A few months ago the Government’s Digital Minister, Margot James MP, warned that some UK telecoms (mobile and broadband) operators were pushing land / building owners into accepting “derisory payments” for access to install their infrastructure (wayleave agreements). Today the situation is still far from resolved.
In previous years it was landowners who took much of the blame for disrupting the roll-out of new broadband and mobile networks, not least by creating disputes over complex wayleave agreements, which could sometimes make it far too difficult or far too expensive for operators to expand their coverage (particularly when targeting digitally disadvantaged rural communities).
However the reformed Electronic Communications Code (ECC), which was introduced at the end of 2017 (here), was supposed to change all that by making it easier and cheaper for telecoms operators to access public or private land in order to build new networks. All of this is necessary in order to help the Government reach their goals for better 4G / 5G mobile coverage and “full fibre” (FTTP) availability (here).
Initially there was some push-back by landowners, many of which were wary of being forced into accepting much lower rents (i.e. closer to what utility providers pay today), but eventually most of the key players appeared to reach a shared position (here and here).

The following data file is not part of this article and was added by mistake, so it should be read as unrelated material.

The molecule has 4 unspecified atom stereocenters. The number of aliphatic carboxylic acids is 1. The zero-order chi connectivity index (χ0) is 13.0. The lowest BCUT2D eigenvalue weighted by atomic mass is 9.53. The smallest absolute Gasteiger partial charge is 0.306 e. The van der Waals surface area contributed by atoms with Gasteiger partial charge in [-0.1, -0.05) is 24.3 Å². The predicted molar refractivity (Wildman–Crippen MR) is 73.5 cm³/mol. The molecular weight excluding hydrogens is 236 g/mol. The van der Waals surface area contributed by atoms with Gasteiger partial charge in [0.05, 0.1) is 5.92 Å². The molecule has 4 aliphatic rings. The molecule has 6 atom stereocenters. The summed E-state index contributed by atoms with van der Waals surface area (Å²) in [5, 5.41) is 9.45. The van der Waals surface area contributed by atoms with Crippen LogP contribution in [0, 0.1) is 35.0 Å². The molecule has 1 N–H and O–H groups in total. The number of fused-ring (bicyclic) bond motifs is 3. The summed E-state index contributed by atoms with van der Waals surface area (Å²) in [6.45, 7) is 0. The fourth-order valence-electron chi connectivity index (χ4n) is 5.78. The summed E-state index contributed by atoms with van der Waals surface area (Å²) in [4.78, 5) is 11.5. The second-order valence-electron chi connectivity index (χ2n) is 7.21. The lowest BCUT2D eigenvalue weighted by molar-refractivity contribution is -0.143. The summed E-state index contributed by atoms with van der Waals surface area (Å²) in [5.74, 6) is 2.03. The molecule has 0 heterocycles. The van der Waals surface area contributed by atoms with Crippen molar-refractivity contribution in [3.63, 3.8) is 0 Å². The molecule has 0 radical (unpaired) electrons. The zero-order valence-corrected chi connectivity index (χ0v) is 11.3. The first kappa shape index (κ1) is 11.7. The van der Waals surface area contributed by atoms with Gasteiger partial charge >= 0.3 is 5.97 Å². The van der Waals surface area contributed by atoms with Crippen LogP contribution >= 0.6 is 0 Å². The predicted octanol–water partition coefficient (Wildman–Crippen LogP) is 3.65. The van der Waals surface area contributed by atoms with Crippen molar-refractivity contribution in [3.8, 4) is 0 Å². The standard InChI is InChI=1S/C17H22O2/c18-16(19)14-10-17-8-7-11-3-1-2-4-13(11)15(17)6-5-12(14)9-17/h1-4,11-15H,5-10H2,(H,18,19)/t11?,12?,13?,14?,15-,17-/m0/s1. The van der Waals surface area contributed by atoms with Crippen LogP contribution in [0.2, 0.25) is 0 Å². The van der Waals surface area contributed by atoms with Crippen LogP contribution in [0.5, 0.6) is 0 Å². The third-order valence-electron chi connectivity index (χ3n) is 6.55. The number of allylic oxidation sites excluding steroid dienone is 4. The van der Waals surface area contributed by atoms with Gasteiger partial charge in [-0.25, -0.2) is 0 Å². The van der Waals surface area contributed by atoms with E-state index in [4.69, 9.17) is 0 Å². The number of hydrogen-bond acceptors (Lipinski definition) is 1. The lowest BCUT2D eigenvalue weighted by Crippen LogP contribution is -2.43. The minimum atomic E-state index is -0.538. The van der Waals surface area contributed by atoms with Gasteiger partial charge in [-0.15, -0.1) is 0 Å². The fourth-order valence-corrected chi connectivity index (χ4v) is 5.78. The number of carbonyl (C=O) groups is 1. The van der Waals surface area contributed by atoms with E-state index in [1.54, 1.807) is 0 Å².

Starting to Go Wrong
Everything appeared to be moving along normally until it became clear during the autumn that some telecoms operators were dramatically cutting the rents they pay on infrastructure. For example, some rents on greenfield sites that would have previously attracted c.£5,000 a year or more have been cut to under £10 and other farmers have seen deals fall from £12,000/year to £50/year.
A near identical situation has been occurring on some rooftop sites (usually large buildings), where once again annual rents of £5,000 to £7,000 are being replaced with ones worth just £50/year. As one senior industry source told ISPreview.co.uk: “Operators rely on landlords to insure their buildings, keep them repaired, facilitate access and expect them to be liable if they fail to do so. It is unlikely that [they] will be happy to do this for £50 or less.”